Malaysia Defend Detainee Swap Deal with Burma
21 October 2011, KUALA LUMPUR – Malaysian Home Minister Datuk Seri Hishammuddin Tun Hussein defended the detainee swap deal with Burma and clarified that the first badge of 1,000 Burma national detainees who will be sent back to their country are not asylum seekers or refugees.
”They are not asylum seekers. I have talked to the UNHCR and made it clear that we are not going to send back those who are really eligible for refugee status.
“At the same time, do not use the refugee status as an excuse to dump so many people who are not eligible in our country as this would create a bigger problem in future,” he said.
Hishamuddin said he had checked their status with the UNHCR before finalizing the deal with Burma Deputy Foreign Minister U Maung Myint recently.
He was responding to rights groups who are concerned about the agreement between Malaysia and Burma to exchange detainees in order to reduce congestion at immigration depots in the country.
Meanwhile, The Star newspaper‘s columnist, Azmi Sharom said it is possible that among Burmese nationals detained in Malaysia for immigration-related offences are political refugees who left their country for fear of persecution and oppression.
”It is possible, if not probable, that among those detained are political refugees and not economic migrants.”
”The people of Burma are among the poorest in the world, but their unhappiness is not limited to economic deprivation…It is quite clear that human rights violations occur on a large scale in the country,” said Azmi, who is a law lecturer.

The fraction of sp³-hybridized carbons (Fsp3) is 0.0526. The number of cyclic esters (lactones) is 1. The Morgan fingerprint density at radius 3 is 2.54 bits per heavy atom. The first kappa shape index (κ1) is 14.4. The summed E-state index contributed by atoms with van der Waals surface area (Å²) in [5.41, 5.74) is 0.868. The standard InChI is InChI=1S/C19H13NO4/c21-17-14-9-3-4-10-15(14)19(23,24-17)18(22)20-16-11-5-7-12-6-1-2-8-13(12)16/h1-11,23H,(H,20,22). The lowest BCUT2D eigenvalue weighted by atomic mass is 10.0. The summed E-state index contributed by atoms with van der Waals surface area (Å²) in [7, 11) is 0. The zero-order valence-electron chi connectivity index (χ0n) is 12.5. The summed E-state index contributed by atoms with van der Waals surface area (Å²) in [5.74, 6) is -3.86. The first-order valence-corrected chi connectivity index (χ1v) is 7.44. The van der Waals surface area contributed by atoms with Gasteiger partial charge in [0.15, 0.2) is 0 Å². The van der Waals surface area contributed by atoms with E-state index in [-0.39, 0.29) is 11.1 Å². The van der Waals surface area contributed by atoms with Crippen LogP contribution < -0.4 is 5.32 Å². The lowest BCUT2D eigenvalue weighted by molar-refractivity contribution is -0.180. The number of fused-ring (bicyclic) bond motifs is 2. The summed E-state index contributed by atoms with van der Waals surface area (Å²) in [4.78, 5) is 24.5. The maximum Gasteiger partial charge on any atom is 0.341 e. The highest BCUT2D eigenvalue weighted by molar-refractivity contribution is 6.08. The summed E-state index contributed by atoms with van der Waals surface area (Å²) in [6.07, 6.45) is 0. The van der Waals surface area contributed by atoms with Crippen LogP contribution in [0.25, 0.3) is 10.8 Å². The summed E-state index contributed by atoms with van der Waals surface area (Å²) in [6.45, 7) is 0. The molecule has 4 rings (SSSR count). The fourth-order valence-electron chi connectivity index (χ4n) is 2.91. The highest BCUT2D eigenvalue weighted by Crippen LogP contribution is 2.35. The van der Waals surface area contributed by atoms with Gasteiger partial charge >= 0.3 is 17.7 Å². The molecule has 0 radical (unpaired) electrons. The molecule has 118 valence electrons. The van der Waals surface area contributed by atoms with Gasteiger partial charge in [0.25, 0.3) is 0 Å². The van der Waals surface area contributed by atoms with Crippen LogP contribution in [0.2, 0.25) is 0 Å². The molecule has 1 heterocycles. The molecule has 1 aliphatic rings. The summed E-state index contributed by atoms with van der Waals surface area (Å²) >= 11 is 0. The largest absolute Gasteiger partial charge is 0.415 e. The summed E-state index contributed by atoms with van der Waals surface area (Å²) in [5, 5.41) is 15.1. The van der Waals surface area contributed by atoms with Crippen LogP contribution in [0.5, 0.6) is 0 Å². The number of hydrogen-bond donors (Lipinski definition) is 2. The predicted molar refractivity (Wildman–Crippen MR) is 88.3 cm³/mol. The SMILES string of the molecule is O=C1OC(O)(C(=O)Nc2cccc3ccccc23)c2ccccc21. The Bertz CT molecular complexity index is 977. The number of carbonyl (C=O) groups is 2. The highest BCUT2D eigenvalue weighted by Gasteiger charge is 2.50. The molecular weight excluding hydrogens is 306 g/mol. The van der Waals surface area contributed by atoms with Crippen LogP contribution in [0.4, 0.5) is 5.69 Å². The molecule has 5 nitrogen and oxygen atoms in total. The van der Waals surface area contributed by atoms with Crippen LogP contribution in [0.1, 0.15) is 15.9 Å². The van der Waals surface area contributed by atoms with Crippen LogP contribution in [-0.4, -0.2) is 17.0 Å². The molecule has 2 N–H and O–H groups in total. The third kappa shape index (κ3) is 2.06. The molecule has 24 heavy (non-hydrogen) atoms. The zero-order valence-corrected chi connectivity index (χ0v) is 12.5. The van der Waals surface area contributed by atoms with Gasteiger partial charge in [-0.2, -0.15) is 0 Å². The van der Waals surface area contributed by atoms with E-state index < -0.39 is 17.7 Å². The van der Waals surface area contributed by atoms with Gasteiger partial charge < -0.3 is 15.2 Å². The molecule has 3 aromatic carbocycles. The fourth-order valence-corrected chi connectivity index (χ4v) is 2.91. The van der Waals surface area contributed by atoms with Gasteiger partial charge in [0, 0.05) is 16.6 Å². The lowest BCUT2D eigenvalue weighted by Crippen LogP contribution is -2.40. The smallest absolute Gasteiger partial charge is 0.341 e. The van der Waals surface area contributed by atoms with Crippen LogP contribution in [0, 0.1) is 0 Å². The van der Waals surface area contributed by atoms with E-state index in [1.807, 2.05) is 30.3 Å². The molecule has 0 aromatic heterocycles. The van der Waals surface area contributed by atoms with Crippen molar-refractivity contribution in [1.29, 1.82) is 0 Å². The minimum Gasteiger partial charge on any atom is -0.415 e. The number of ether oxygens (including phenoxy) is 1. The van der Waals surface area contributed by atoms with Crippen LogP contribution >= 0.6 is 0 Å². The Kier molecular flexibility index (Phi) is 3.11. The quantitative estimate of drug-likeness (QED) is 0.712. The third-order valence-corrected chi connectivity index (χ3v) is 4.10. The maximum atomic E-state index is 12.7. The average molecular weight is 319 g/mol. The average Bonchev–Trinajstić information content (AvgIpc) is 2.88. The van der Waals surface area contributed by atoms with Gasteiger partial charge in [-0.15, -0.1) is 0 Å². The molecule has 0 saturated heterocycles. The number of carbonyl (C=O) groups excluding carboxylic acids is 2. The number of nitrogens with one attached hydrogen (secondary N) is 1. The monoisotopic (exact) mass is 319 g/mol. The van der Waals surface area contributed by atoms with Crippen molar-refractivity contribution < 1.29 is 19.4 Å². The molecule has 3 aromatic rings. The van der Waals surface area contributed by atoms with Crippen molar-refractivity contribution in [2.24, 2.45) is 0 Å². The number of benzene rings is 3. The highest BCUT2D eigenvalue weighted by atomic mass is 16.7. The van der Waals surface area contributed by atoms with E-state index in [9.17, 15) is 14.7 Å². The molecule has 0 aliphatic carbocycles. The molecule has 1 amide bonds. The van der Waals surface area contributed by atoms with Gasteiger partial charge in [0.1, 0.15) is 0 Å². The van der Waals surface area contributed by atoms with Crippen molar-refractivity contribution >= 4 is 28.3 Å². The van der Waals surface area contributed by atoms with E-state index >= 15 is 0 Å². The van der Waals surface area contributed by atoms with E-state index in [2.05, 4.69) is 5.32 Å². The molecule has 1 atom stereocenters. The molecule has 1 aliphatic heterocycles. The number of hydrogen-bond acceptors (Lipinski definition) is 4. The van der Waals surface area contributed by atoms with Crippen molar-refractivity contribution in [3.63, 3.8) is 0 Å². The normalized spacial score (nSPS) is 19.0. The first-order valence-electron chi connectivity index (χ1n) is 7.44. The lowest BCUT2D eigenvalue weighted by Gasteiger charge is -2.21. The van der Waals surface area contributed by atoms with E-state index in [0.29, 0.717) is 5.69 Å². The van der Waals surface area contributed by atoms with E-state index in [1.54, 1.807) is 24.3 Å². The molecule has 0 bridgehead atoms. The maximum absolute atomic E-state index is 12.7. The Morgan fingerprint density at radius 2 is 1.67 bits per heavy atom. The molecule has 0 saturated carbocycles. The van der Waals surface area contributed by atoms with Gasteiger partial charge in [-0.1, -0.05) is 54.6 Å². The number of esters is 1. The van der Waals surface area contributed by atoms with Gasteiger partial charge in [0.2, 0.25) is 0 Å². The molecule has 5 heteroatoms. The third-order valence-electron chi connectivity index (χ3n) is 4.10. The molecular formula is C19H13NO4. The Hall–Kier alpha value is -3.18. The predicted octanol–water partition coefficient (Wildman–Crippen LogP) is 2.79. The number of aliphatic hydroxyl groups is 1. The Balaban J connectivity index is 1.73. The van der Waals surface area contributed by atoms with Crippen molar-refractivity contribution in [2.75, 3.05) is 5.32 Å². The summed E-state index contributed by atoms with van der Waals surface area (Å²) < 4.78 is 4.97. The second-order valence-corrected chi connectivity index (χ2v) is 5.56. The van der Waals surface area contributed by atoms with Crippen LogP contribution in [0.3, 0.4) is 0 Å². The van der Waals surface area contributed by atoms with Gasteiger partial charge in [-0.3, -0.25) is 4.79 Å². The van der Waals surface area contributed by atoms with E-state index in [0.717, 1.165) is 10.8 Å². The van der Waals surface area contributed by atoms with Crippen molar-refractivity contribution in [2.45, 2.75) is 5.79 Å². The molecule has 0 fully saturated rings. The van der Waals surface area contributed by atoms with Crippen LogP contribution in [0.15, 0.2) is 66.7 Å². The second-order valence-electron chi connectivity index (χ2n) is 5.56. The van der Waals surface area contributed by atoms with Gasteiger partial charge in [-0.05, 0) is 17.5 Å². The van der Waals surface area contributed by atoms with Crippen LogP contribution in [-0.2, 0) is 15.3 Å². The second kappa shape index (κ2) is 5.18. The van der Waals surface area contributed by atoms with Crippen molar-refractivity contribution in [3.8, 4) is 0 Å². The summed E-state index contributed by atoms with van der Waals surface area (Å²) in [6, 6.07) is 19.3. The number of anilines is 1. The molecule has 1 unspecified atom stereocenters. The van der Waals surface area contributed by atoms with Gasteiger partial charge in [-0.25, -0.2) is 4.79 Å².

On related development, five non-government organizations (NGO) including Women’s Aid Organisation said in a statement that the swap deal potentially puts the lives of refugees and asylum seekers at risk.
”Whilst we laud the government for considering the issue of overcrowding at detention centers, the detainee swap initiative between the two governments is not the appropriate solution,” said the statement which was published in The Sun newspaper.
Malaysian Bar Council, meanwhile, said it welcomed the Malaysian-Burma immigrant swap, but urged caution.
”Care needs to be taken to ensure that those returned to Myanmar will not in turn be subjected to punitive action by their own government,” said its president, Lim Chee Wee.
On the same matter, the Malaysia UNHCR, in a statement, encouraged all governments to manage migration in a manner that is protection-sensitive towards those who wish to seek asylum.
“This holds true for Malaysia as well. It means that individuals who may be subject to arrest, detention and deportation for immigration offenses have the opportunity to seek asylum and to have their claims considered,” UNHCR spokesman Yante Ismail said.
Reporting by Thomas Chong